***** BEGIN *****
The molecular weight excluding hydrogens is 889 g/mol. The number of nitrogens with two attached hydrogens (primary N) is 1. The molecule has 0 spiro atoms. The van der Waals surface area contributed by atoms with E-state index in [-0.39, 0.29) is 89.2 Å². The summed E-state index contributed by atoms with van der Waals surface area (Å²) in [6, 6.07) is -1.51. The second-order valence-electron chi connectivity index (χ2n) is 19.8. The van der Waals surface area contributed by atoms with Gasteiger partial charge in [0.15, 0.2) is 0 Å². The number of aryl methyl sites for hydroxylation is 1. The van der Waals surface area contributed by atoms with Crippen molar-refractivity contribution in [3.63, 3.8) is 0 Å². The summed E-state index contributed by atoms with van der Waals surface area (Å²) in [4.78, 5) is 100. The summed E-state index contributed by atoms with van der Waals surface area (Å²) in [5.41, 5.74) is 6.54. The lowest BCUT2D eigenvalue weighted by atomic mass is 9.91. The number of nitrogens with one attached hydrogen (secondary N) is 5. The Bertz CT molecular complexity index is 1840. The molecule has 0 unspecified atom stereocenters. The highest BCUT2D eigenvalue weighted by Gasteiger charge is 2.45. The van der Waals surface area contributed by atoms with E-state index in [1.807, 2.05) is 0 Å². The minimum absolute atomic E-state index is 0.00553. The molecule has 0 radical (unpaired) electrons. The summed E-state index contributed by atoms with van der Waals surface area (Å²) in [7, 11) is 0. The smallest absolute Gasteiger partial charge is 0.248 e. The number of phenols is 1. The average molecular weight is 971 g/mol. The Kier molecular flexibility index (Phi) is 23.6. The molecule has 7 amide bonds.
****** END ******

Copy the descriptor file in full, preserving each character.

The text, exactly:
The molecular weight excluding hydrogens is 889 g/mol. The number of nitrogens with two attached hydrogens (primary N) is 1. The molecule has 0 spiro atoms. The van der Waals surface area contributed by atoms with E-state index in [-0.39, 0.29) is 89.2 Å². The summed E-state index contributed by atoms with van der Waals surface area (Å²) in [6, 6.07) is -1.51. The second-order valence-electron chi connectivity index (χ2n) is 19.8. The van der Waals surface area contributed by atoms with Gasteiger partial charge in [0.15, 0.2) is 0 Å². The number of aryl methyl sites for hydroxylation is 1. The van der Waals surface area contributed by atoms with Crippen molar-refractivity contribution in [3.63, 3.8) is 0 Å². The summed E-state index contributed by atoms with van der Waals surface area (Å²) in [4.78, 5) is 100. The summed E-state index contributed by atoms with van der Waals surface area (Å²) in [5.41, 5.74) is 6.54. The lowest BCUT2D eigenvalue weighted by atomic mass is 9.91. The number of nitrogens with one attached hydrogen (secondary N) is 5. The Bertz CT molecular complexity index is 1840. The molecule has 0 unspecified atom stereocenters. The highest BCUT2D eigenvalue weighted by Gasteiger charge is 2.45. The van der Waals surface area contributed by atoms with E-state index in [1.807, 2.05) is 0 Å². The minimum absolute atomic E-state index is 0.00553. The molecule has 0 radical (unpaired) electrons. The summed E-state index contributed by atoms with van der Waals surface area (Å²) in [7, 11) is 0. The smallest absolute Gasteiger partial charge is 0.248 e. The number of phenols is 1. The average molecular weight is 971 g/mol. The Kier molecular flexibility index (Phi) is 23.6. The molecule has 7 amide bonds.